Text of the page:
Spinal cord injury • R2 吳佩諭 • 2003/1/16
Pathophysiology of spinal cord injury • Primary injury: hemarrhage, and perhaps vasospasm, immediate reduction of blood flow • Secondary injury: infarction of spinal cord with permanent loss of function • Methylprednisolone 30 mg/kg followed by infusion of 5.4 mg/kg for the next 23 hr
Cardiovascular system • Sudden increase in BP, bradycardia and dysrhythmias • Followed within minutes by hypotension with total loss of neuronal conduction and flaccid paralysis • Lesions above T5 are associated with severe bradycardia and hypotension. • Spinal shock may last from hours to weeks, with return of reflex activity below the level of lesion.
Respiratory system • Reduction in FRC, FVC, paradoxical breathing • Severe hypoventilation with hypoxemia and hypercapnia • Atelectasis and pneumonia
GI system • Paralytic ileus • GU system • AUR • Recurrent UTI with renal dysfunction • Temperature regulation • Poikilothermic in high cervical cord lesions • Associated injuries • Head injuries in cervical cord lesions • Chest contusion, rib or pelvic fractures in TL spine injuries
Anesthetist’s role • Acute phase • Initial resuscitation at ER, typically airway management • For acute decompression of spinal cord • For surgical treatment of associated injuries • Intermediate phase • For stabilization of spinal column • For associated injuries • Chronic phase
Acute phase- airway management in patients suspected of having cervical injuries • Elective intubation in an awake patient without hypoxia or hypercapnia-- • Obtain necessary x-rays • Awake fiberoptic intubation, either oral or nasal • Not do translaryngeal nerve block in pts with full stomach • Nasal intubation not be performed when having suspected basal skull fracture or facial fracture involving the sinuses.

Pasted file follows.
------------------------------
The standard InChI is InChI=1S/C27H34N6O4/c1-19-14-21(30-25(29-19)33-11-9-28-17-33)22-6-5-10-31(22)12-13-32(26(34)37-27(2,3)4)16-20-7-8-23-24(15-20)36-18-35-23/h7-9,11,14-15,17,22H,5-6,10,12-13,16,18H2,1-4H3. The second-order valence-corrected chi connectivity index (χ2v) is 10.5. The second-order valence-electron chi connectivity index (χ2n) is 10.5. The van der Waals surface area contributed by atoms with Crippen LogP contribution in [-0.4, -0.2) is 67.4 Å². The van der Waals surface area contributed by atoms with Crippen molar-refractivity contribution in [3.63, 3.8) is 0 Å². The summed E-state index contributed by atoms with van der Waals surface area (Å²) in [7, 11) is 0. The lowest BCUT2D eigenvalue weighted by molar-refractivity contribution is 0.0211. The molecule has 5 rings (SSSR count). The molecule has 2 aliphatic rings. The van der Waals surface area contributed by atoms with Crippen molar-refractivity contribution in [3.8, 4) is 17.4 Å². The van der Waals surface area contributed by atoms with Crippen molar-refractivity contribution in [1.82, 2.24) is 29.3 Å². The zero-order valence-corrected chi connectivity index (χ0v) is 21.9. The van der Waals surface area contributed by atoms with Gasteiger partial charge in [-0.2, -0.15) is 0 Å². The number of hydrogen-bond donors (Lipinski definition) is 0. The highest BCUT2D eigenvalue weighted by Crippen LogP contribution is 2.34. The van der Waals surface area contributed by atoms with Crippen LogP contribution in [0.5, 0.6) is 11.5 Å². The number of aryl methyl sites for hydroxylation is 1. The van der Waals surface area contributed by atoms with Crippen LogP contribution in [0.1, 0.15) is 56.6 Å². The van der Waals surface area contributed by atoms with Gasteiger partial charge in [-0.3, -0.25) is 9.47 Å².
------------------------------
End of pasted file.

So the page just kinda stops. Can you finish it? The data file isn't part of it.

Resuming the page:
Emergency intubation in an unconscious or uncooperative patient— • Oral intubation under general anesthesia with rapid-sequence technique using MILT(manual in-line traction) • Fluid resuscitation
Maintenance of anesthesia • Goal: maintain adequate spinal cord perfusion, which is dependent on systemic perfusion • Because of cardiovascular lability, all drugs should be givenslowly by titration • Normocapnia or mild hypocapnia is recommanded.
Monitoring- in acutely quadriplegic pts A-line and PA catheter are advised. Hypotension should be treated with fluid and inotropic agents rather than direct vasoconstrictors. • Hyperglycemia- • Emergence
Intermediate / chronic phase • (1)autonomic hyperreflexia • (2)spinal cord monitoring • SSEP: iv infusion of narcotic supplemented with low-dose inhaled anesthetic or with nitrous oxide • MEP: electrical or magnetic stimulation of motor cortex • Wake-up test • (3)use of induced hypotension
Autonomic hyperreflexia • Occurs after recovery from spinal shock • 75-85% of pt with lesions above T6 • Widespread reflex sympathetic discharge in response to stimuli below the level of lesion. • These stimuli include distention of viscera (bladder, bowel), cutaneous stimulation, uterine contractionslower extremity surgery.
Autonomic hyperreflexia • Below the lesion, the signs are pallor, pilomotor erection, intense muscle contraction, and increasd spasticity. • Above the lesion there is flushing, mucous and conjunctival congestion, intense sweating, mydriasis and lid retraction. • Symptoms include severe headache, shortness of breath, blurred vision, anxiety, agitation, chest pain, and nausea. • Severe hypertension, cardiac changes
Obstetric anesthesia and analgesia in chronic SCI women • Medical complications in SCI women aggravated by pregnancy: • Pulmonary • Pathologic fracture • Thromboembolic phenomena • Hypotension • AH
Case 1– paraplegic for 10 yrs following compression fracture of T-spine and cord injury at T5 • Case 2– quadriparetic for 7 yrs, anterior cord syndrome at C6-7 level, with history of AH • Case 3– paraplegic for 21 yrs, complete cord lesion at T11-12